In United States v. Kelley, the D.C. Circuit rejected the Higgins formulation, holding that an AID Inspector General investigation was a § 1505 proceeding. The court noted that where other courts have found purely investigative activities to fall within § 1505, “the investigations typically have involved agencies with some adjudicative power, or with the power to enhance their investigations through the issuance of subpoenas or warrants.” In other words, “[f]or an investigation to be considered a proceeding . . . it must be more than a ‘mere police investigation.’” Although the IG lacked rulemaking or adjudicative power, because it was “empowered to issue subpoenas and to compel sworn testimony in conjunction with an investigation,” its investigation counted as a § 1505 proceeding.

The Kelley test, then, is that the proceeding must be more than a “mere police investigation,” and the proxy for what is sufficiently more than a mere police investigation is whether the investigating agency has authority to issue subpoenas or warrants or compel sworn testimony in the matter. Other courts have adopted the Kelley test. The indictment in United States v. Pacific Gas & Electric alleged obstruction of an investigation by the National Transportation Safety Board (NTSB) of a fatal gas line explosion. PG&E moved to dismiss the § 1505 charges, arguing that, per Higgins, an NTSB investigation was not a 1505 proceeding. The court found that under the reasoning in Kelley, the NTSB investigation was a proceeding because the NTSB had broad authorities to enhance its investigation by issuing subpoenas, administering oaths, and holding hearings.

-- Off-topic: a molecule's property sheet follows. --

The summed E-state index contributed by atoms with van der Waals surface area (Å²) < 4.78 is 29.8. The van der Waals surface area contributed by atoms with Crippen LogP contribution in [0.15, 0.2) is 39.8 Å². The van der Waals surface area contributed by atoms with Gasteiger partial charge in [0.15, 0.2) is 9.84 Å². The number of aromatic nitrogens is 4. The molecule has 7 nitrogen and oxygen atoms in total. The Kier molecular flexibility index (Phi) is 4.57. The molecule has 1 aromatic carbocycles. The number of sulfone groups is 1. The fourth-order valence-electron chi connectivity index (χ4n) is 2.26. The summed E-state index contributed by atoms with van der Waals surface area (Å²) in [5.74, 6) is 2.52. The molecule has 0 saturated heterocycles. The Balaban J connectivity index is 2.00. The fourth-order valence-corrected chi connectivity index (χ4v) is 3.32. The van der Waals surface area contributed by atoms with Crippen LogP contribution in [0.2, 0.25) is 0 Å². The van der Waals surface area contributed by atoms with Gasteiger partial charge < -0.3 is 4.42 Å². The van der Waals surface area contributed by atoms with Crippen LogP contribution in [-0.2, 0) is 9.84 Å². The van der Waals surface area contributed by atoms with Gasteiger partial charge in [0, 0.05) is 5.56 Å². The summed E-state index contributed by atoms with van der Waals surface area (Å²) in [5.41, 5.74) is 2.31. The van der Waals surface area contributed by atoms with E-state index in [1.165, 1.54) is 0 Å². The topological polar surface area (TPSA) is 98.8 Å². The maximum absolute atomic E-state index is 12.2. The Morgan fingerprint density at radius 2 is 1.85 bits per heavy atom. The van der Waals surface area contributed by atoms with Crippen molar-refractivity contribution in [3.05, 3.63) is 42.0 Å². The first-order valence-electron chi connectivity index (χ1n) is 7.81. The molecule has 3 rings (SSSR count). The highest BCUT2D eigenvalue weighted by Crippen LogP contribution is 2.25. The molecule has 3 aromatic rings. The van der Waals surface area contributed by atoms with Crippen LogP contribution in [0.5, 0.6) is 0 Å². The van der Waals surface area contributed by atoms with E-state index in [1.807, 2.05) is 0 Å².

Here’s the thing: as the Attorney General Guidelines state, “[t]he FBI is an intelligence agency as well as a law enforcement agency.” Accordingly, its functions and powers “extend beyond limited investigations of discrete matters, and include broader analytic and planning functions,” with authority “derive[d] from various administrative and statutory sources.” On Lawfare, Aditya Bamzai explained some of the differences between a counterintelligence investigation and a criminal investigation: